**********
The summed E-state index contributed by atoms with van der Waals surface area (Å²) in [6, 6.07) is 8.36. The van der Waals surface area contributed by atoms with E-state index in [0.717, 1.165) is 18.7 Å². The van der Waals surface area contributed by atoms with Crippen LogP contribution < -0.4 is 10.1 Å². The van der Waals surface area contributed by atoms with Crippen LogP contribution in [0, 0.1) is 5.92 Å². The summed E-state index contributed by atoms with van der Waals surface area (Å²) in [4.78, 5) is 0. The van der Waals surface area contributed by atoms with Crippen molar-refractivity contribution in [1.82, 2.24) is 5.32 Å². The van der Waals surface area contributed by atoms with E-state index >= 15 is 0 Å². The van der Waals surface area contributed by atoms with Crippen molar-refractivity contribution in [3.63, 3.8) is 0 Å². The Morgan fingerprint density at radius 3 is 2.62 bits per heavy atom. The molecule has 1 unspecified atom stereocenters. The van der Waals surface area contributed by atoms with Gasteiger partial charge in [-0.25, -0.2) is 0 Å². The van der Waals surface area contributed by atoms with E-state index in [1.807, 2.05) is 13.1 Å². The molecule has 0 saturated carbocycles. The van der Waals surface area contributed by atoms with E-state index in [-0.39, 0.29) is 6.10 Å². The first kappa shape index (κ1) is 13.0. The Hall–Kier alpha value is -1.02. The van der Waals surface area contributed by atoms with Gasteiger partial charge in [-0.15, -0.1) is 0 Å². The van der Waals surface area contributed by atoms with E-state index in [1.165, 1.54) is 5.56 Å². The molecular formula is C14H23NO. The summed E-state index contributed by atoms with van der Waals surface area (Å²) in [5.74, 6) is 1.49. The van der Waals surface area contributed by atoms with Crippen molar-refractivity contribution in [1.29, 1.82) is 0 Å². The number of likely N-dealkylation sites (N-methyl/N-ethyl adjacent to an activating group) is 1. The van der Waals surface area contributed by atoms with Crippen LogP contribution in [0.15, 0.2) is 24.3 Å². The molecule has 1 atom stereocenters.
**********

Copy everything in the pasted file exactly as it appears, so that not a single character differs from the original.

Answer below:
The summed E-state index contributed by atoms with van der Waals surface area (Å²) in [6, 6.07) is 8.36. The van der Waals surface area contributed by atoms with E-state index in [0.717, 1.165) is 18.7 Å². The van der Waals surface area contributed by atoms with Crippen LogP contribution < -0.4 is 10.1 Å². The van der Waals surface area contributed by atoms with Crippen LogP contribution in [0, 0.1) is 5.92 Å². The summed E-state index contributed by atoms with van der Waals surface area (Å²) in [4.78, 5) is 0. The van der Waals surface area contributed by atoms with Crippen molar-refractivity contribution in [1.82, 2.24) is 5.32 Å². The van der Waals surface area contributed by atoms with E-state index >= 15 is 0 Å². The van der Waals surface area contributed by atoms with Crippen molar-refractivity contribution in [3.63, 3.8) is 0 Å². The Morgan fingerprint density at radius 3 is 2.62 bits per heavy atom. The molecule has 1 unspecified atom stereocenters. The van der Waals surface area contributed by atoms with Gasteiger partial charge in [-0.25, -0.2) is 0 Å². The van der Waals surface area contributed by atoms with E-state index in [1.807, 2.05) is 13.1 Å². The molecule has 0 saturated carbocycles. The van der Waals surface area contributed by atoms with E-state index in [-0.39, 0.29) is 6.10 Å². The first kappa shape index (κ1) is 13.0. The Hall–Kier alpha value is -1.02. The van der Waals surface area contributed by atoms with Gasteiger partial charge in [-0.15, -0.1) is 0 Å². The van der Waals surface area contributed by atoms with E-state index in [1.165, 1.54) is 5.56 Å². The molecular formula is C14H23NO. The summed E-state index contributed by atoms with van der Waals surface area (Å²) in [5.74, 6) is 1.49. The van der Waals surface area contributed by atoms with Crippen molar-refractivity contribution in [1.29, 1.82) is 0 Å². The number of likely N-dealkylation sites (N-methyl/N-ethyl adjacent to an activating group) is 1. The van der Waals surface area contributed by atoms with Crippen LogP contribution in [0.15, 0.2) is 24.3 Å². The molecule has 1 atom stereocenters.